Today I can’t help but weep for such a powerful, dignified, honest voice gone from this world.
But I haven’t read any more of Maya Angelou than your average 20-something has done. What I have read I’ve loved, but I can’t say I am “familiar.” Her words aren’t my relatives, my companions. They are my fond acquaintances, I have visited infrequently.
But I weep.
Because a voice like hers is rare. Even nominal awareness belies her profound grasp on what it means to be a human. And today has been colored with her work and her style and her laugh and her story.
I have heard “Still I Rise” three times today in her voice.
Does my haughtiness offend you?
Don’t you take it awful hard?
Cause I laugh like I’ve got gold mines
Diggin’ in my own backyard
She laughs at that part. Deep and unrehearsed though she must have recited it often.
She said in an old NPR interview, “There is no human sound that is unbeautiful to me.” And I think of that laugh because it gives me chills and I wish I could have known her and sat at her feet to learn what it means to find your voice and follow it. To learn what it is to undergo so much of the worst kind of bad in the world and still insist on calling it beautiful.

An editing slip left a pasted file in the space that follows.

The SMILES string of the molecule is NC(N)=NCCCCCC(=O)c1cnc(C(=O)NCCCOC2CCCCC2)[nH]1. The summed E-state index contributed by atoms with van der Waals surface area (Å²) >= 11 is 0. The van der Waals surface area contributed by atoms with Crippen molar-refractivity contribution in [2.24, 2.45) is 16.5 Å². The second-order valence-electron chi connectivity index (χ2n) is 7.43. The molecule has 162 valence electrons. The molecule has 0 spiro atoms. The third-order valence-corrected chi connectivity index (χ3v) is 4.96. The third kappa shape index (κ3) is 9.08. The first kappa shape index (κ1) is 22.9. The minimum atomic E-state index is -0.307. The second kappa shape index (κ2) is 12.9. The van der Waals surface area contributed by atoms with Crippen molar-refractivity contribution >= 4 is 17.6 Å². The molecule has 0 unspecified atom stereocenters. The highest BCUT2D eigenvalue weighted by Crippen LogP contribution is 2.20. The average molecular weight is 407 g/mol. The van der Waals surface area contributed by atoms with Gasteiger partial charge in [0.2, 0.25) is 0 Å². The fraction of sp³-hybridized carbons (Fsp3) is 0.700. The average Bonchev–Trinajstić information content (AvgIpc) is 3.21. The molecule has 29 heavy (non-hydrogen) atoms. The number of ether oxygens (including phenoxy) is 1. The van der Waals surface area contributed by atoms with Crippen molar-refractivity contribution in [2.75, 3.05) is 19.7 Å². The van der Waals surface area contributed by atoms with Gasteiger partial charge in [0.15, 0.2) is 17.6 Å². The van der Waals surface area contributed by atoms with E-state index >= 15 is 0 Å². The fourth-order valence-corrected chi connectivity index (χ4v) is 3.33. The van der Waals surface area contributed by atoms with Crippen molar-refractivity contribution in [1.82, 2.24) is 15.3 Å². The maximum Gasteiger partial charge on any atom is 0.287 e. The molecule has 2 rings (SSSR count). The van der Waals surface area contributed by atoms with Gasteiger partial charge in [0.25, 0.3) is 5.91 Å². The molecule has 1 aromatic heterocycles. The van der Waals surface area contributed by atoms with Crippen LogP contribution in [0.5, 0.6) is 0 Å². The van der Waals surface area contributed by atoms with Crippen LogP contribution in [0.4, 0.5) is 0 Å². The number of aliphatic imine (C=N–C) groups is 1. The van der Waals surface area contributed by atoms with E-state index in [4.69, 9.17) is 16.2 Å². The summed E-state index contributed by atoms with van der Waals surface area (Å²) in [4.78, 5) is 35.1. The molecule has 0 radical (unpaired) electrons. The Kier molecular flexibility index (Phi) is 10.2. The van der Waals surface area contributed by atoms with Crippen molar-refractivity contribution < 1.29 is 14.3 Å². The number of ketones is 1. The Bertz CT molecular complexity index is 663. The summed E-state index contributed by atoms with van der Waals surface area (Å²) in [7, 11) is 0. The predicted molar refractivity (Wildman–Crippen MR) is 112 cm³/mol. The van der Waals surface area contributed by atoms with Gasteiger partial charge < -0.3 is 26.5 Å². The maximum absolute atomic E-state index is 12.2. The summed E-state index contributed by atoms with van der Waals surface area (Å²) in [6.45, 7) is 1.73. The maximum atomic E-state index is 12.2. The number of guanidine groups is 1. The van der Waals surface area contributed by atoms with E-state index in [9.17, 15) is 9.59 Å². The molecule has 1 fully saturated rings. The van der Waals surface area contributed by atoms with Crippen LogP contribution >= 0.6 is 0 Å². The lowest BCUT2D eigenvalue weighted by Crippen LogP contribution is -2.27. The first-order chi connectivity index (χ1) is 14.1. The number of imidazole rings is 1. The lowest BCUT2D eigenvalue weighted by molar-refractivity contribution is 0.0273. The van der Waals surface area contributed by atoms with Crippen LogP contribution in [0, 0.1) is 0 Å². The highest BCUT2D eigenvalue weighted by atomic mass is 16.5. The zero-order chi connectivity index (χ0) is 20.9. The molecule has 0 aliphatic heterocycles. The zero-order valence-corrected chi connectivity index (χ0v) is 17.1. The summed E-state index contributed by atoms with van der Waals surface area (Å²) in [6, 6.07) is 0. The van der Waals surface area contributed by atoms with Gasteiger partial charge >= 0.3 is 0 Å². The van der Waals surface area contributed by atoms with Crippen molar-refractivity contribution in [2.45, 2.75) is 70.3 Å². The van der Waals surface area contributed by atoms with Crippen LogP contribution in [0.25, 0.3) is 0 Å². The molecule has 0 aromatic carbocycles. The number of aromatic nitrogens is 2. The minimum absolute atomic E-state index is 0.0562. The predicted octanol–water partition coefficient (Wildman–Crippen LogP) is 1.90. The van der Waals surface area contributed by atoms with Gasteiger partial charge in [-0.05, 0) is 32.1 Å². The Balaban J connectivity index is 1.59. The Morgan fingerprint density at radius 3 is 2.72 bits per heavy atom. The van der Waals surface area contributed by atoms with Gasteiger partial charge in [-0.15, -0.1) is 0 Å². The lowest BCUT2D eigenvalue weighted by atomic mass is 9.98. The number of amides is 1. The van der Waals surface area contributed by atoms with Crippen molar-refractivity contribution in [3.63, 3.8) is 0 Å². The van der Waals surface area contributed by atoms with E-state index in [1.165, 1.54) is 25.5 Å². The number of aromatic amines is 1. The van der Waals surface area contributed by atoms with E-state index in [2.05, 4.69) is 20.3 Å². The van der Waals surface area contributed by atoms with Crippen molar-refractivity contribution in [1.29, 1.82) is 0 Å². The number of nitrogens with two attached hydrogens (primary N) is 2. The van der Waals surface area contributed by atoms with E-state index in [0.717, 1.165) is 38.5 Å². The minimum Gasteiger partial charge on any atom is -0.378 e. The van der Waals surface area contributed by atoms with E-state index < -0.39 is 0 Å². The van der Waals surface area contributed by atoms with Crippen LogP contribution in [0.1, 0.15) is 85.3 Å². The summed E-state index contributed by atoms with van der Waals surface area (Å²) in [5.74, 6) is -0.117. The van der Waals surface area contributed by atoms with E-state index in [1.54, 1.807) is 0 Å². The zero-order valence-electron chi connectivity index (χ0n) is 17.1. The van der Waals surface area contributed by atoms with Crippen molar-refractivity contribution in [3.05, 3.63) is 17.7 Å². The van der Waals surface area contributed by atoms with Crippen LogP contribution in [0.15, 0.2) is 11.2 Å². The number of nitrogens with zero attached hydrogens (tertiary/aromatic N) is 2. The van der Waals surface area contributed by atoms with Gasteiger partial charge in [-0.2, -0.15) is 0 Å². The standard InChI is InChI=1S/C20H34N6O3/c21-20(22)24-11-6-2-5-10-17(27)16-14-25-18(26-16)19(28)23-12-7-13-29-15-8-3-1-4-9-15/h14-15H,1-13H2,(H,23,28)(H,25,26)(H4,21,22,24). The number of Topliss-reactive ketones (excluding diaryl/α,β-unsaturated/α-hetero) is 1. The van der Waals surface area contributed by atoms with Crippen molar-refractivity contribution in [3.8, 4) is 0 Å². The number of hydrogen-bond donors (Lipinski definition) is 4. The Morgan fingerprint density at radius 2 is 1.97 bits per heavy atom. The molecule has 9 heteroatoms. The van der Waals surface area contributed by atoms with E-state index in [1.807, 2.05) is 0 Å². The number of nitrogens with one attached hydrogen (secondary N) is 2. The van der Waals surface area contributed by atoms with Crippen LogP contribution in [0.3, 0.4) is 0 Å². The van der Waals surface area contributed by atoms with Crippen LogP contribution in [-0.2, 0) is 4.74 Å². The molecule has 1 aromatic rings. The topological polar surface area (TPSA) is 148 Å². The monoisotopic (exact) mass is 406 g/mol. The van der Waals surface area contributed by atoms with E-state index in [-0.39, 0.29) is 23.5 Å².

And now the people who’ve read every word she’s ever written will be joined with people like me and we’ll all throw up a tribute of grief and gratitude. And the latter will dredge up old high school textbooks and we’ll scour the internet to quench our thirst for her rhythms. And the former will close their eyes and smell the poetry and prose that has been sewn into their identities.
I want to hug someone. I want to mourn with another human the loss of one of our beacons, one of our criers in the dark, one of our prophets to the heavens – naming this experience and reminding angels that we’re here.
Here’s to you, Maya Angelou… Thank you for thriving.